Henson’s January performance was by no means strong, but his February performance was disastrous. As soon as he was asked to answer questions off-the-cuff, he had great difficulty expressing himself. There was incredulous giggling in the audience, as well as spontaneous applause when Rep. Alice Hausman expressed her concerns. Several legislators were clearly unsatisfied by the answers that Mr. Henson gave, saying things such as “That doesn’t answer my question” and “so you’re not sure.” So I wanted to review the questions that were asked, remind everyone exactly what Mr. Henson said, and then discuss why certain of his answers were so problematic…and, when I can, answer the questions more fully.

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Michael Henson on a Call In Program (!) (!) (!)

I was just about to fall asleep when I jolted wide wide awake with the realization:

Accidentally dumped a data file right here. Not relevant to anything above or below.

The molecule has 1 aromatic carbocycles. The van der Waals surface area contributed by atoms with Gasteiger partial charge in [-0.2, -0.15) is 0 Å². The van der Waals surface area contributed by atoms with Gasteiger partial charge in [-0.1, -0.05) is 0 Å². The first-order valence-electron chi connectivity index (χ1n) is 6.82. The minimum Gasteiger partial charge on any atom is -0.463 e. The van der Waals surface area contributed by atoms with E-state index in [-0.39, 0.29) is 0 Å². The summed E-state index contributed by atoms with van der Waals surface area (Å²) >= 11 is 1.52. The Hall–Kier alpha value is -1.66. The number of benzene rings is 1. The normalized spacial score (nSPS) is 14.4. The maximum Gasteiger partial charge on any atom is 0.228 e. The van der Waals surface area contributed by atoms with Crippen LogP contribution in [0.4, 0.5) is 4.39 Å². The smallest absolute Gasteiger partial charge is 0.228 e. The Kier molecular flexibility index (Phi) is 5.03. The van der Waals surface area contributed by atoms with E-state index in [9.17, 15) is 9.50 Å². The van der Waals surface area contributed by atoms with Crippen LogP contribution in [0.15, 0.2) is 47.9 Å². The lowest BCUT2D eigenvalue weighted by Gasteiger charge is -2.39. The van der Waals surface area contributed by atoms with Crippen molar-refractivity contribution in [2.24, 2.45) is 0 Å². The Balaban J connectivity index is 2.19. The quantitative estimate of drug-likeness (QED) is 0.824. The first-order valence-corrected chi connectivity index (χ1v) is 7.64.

I DIDN’T BLOG ABOUT THE MPR CALL-IN PROGRAM YET! I only mentioned it on my Facebook page! Argh! I’m dropping the ball! *wink*

So here’s the deal… Courtesy of the musicians’ Facebook page

Minnesota Orchestra Principal Cellist and Negotiating Committee member, Tony Ross, and CEO Michael Henson will be guests on MPR’s The Daily Circuit tomorrow, Friday the 15th, at 11AM to discuss the lockout with host Tom Weber. Please tune in and call in with your questions!

You can listen online by tuning into MPRnews.org.

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Transcription of Feb 12 Hearing, Part 5

And here’s a rather fascinating coda to what went on after the main body of the testimony… Mr. Henson was actually called back from the audience to answer a few questions from lawmakers. This concluding portion of the hearing can be heard starting at approximately 1:35:00 in this mp3.

Rep. Phyllis Kahn was the chair. Other representatives who spoke include Anna Wills (R), Jean Wagenius, John Ward (DFL), Leon Lillie (DFL), Dean Urdahl (R), and Mike Freiberg (DFL). This meeting occurred on 12 February 2013 in front of the Legacy Committee of the Minnesota House of Representatives.

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PK: Thank you, all. Are there any quick questions for Committee members? And again, we’ll…Rep. Wills…again, we will be continuing this discussion; I don’t want to stop it here, but…